Cat household hazards: 6 practices that may endanger your furry friends
Would you believe me if I told you peanuts are dangerous to your cat’s health?
What about onions and garlic, raw eggs, raw meat & bones, chocolates, raw dough, milk, and dairy products, etc.?
Well, according to various medical researches – WebMD included – all of them are dangerous to cats.
So, the next time someone asks you: can cats eat peanuts, drink milk, or eat bones? I guess you know what to tell them.
That said, household foods are not the only household hazards that cats face. There are several others. Little things we leave on the floor, machines we forget to shut off, and several other hazardous practices.
This article will show you what the common household hazards for cats are so that you can double down on your efforts to protect your furry friends.
Common household hazards for cats
1. Forgetting to lock washers and dryers
Strange as it may sound, leaving your dryers and washers unlocked may be hazardous to your favorite pets.
You wonder how.
Some cats have a terribly strange habit of hanging out in these sorts of machines. When you forget to lock them, they just stroll and stay in for hours.
Without the knowledge of their presence in the machine, you or someone in the house might power the machine with the cat still inside, killing the pet in the process.
In 2013, this exact thing happened with a cat known as Natasha. She strolled into a washer and was locked in for a 35-minute wash cycle. Luckily for her, she came out alive.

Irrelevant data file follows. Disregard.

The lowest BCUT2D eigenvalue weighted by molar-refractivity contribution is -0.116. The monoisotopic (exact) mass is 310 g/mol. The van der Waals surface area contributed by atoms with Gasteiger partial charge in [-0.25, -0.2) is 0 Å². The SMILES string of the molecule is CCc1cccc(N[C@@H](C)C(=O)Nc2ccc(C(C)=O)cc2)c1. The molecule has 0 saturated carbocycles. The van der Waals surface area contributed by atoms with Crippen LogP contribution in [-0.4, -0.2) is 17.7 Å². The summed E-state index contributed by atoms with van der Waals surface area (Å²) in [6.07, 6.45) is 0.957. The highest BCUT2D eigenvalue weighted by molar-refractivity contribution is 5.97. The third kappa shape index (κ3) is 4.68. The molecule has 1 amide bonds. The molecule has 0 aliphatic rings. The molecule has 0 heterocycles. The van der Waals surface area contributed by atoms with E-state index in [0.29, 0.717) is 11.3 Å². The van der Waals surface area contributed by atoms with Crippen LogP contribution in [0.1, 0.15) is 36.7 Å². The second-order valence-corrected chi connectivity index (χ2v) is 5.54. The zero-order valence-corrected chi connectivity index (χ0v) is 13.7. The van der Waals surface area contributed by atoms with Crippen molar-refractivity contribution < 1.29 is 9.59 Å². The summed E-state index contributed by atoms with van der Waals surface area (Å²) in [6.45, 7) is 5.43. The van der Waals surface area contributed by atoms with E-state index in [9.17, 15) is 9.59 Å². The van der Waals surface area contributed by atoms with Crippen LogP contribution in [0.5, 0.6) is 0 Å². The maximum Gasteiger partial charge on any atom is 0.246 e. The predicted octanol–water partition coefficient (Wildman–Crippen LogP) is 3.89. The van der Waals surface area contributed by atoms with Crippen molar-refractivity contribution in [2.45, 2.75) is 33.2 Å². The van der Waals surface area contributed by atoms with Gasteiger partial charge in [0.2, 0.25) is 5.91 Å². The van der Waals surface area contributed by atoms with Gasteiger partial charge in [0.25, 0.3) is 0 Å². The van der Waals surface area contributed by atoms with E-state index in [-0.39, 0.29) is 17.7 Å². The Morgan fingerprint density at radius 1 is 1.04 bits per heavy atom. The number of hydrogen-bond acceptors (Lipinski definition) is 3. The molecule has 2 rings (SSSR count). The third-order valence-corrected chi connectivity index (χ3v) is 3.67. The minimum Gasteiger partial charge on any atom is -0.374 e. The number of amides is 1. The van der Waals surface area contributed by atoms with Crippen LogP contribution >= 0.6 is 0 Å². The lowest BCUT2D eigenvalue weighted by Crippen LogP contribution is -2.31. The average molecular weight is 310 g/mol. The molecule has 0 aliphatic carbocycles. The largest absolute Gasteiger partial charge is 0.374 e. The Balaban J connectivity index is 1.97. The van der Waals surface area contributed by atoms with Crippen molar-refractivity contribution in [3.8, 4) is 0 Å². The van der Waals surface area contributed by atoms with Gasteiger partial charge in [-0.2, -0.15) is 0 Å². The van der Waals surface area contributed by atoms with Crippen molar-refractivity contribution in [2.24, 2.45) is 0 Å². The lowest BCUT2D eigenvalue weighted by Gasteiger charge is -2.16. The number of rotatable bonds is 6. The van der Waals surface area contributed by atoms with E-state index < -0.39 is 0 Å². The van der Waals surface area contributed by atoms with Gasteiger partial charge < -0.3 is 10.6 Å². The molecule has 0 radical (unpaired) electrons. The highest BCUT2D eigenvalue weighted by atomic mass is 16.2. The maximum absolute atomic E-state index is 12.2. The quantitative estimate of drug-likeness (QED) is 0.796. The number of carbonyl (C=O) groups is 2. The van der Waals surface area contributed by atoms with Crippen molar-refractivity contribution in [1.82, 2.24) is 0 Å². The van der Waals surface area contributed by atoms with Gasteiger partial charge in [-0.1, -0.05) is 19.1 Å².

Your cat may not be so lucky. So, always ensure your dryers and washers are checked and locked at all times.
2. Leaving medications carelessly on the ground
Leaving your medications carelessly on the table, on the floor, or just lying somewhere around in the house may be hazardous to your cats.
Different people have different sicknesses they nurture, which means at various points in time, it’s possible to bring medications into the house. If you have cats living with you, you should do well to keep your medications out of sight because some of them are pretty harmful to cats if ingested.
3. Wrong use of insecticides
Having insecticides – especially one that’s harmful to cats – around can be considered a hazard.
No one is going to tell you to keep living with bugs, ticks, fleas, cockroaches, rodents, and the likes in your house. But if you’ve got a furry friend like a cat living with you, you first want to talk to your pet’s veterinarian before deciding on the insecticide to buy.
This is important because pets may touch items or places that have come in contact with insecticides. If the insecticide is one that’s dangerous to their kind, this sort of interaction can result in their death.
4. Not keeping string and rubber bands out of sight
In a house without cats, it may be cool to leave items like rubber bands, strings, thread, ribbon yarn, and the likes just lying around. However, if you have a furry living with you, you can’t do this.
If ingested, these sorts of materials can cause serious life-threatening issues for the cat.
5. Giving milk and other dairies
One of the biggest dietary differences between two of man’s favorite pets – dogs and cats – is their tolerance for milk and other dairies.
While dogs, especially puppies, are known to love milk more than anything else, cats are profoundly intolerant to lactose. Meaning they can’t take it.
So, as much as your kitty may be staring at you while opening a jar of milk, you don’t want to pour little in their can or spill some on the floor.
6. Not screening your screens
No one bothers to check the outside of their windows before shutting them. But you might want to make that a thing when you have a cat for a pet.
If not for anything, at least to make sure your cat isn’t on the other end of the window when you’re closing it.
Cats love to hang out around window sides, especially tall heights. Unfortunately, many a time when they do, they tend to fall off, which often leads to injuries or deaths.
This happens so often that the scientists have a name for it. They call it the “Feline High-rise syndrome.”
To ensure your kitty doesn’t fall victim to this, always check your windows before closing them.
Story by Uday Tank